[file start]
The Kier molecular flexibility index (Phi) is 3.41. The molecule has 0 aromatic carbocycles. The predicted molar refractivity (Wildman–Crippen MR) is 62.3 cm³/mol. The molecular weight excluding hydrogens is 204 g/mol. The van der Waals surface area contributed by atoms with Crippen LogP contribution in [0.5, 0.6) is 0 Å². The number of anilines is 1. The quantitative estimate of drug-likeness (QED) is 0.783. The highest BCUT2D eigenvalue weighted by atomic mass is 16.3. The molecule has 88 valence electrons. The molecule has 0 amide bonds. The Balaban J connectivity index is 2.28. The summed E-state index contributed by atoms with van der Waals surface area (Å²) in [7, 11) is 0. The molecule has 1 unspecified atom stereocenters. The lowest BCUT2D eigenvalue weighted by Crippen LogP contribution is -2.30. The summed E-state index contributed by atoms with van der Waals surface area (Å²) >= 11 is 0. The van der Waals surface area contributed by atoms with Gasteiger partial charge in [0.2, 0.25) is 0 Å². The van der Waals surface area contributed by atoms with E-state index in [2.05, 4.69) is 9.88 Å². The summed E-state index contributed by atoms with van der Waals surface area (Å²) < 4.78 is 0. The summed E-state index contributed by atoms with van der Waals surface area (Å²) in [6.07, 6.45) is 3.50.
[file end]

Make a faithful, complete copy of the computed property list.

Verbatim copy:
The Kier molecular flexibility index (Phi) is 3.41. The molecule has 0 aromatic carbocycles. The predicted molar refractivity (Wildman–Crippen MR) is 62.3 cm³/mol. The molecular weight excluding hydrogens is 204 g/mol. The van der Waals surface area contributed by atoms with Crippen LogP contribution in [0.5, 0.6) is 0 Å². The number of anilines is 1. The quantitative estimate of drug-likeness (QED) is 0.783. The highest BCUT2D eigenvalue weighted by atomic mass is 16.3. The molecule has 88 valence electrons. The molecule has 0 amide bonds. The Balaban J connectivity index is 2.28. The summed E-state index contributed by atoms with van der Waals surface area (Å²) in [7, 11) is 0. The molecule has 1 unspecified atom stereocenters. The lowest BCUT2D eigenvalue weighted by Crippen LogP contribution is -2.30. The summed E-state index contributed by atoms with van der Waals surface area (Å²) >= 11 is 0. The van der Waals surface area contributed by atoms with Gasteiger partial charge in [0.2, 0.25) is 0 Å². The van der Waals surface area contributed by atoms with E-state index in [2.05, 4.69) is 9.88 Å². The summed E-state index contributed by atoms with van der Waals surface area (Å²) < 4.78 is 0. The summed E-state index contributed by atoms with van der Waals surface area (Å²) in [6.07, 6.45) is 3.50.